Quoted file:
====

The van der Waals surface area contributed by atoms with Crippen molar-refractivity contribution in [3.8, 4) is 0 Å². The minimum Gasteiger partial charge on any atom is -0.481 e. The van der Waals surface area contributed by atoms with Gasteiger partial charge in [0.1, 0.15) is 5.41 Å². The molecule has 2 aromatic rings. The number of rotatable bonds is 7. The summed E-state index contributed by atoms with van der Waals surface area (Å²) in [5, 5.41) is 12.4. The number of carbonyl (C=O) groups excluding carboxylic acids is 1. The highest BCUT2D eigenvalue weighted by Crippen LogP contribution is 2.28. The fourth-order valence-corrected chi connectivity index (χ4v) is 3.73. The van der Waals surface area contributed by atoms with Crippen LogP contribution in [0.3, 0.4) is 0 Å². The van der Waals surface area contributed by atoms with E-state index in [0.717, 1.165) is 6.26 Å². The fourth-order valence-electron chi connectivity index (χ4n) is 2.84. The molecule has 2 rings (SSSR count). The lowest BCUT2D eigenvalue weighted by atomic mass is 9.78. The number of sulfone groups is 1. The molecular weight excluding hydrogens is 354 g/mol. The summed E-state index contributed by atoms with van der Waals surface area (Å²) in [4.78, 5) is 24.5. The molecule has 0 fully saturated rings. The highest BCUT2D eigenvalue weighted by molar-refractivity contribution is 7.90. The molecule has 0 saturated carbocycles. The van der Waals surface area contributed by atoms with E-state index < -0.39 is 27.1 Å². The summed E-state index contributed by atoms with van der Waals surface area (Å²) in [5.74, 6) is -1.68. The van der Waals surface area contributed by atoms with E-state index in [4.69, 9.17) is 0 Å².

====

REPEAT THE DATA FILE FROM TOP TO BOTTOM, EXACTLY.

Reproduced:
The van der Waals surface area contributed by atoms with Crippen molar-refractivity contribution in [3.8, 4) is 0 Å². The minimum Gasteiger partial charge on any atom is -0.481 e. The van der Waals surface area contributed by atoms with Gasteiger partial charge in [0.1, 0.15) is 5.41 Å². The molecule has 2 aromatic rings. The number of rotatable bonds is 7. The summed E-state index contributed by atoms with van der Waals surface area (Å²) in [5, 5.41) is 12.4. The number of carbonyl (C=O) groups excluding carboxylic acids is 1. The highest BCUT2D eigenvalue weighted by Crippen LogP contribution is 2.28. The fourth-order valence-corrected chi connectivity index (χ4v) is 3.73. The van der Waals surface area contributed by atoms with Crippen LogP contribution in [0.3, 0.4) is 0 Å². The van der Waals surface area contributed by atoms with E-state index in [0.717, 1.165) is 6.26 Å². The fourth-order valence-electron chi connectivity index (χ4n) is 2.84. The molecule has 2 rings (SSSR count). The lowest BCUT2D eigenvalue weighted by atomic mass is 9.78. The number of sulfone groups is 1. The molecular weight excluding hydrogens is 354 g/mol. The summed E-state index contributed by atoms with van der Waals surface area (Å²) in [4.78, 5) is 24.5. The molecule has 0 fully saturated rings. The highest BCUT2D eigenvalue weighted by molar-refractivity contribution is 7.90. The molecule has 0 saturated carbocycles. The van der Waals surface area contributed by atoms with E-state index < -0.39 is 27.1 Å². The summed E-state index contributed by atoms with van der Waals surface area (Å²) in [5.74, 6) is -1.68. The van der Waals surface area contributed by atoms with E-state index in [4.69, 9.17) is 0 Å².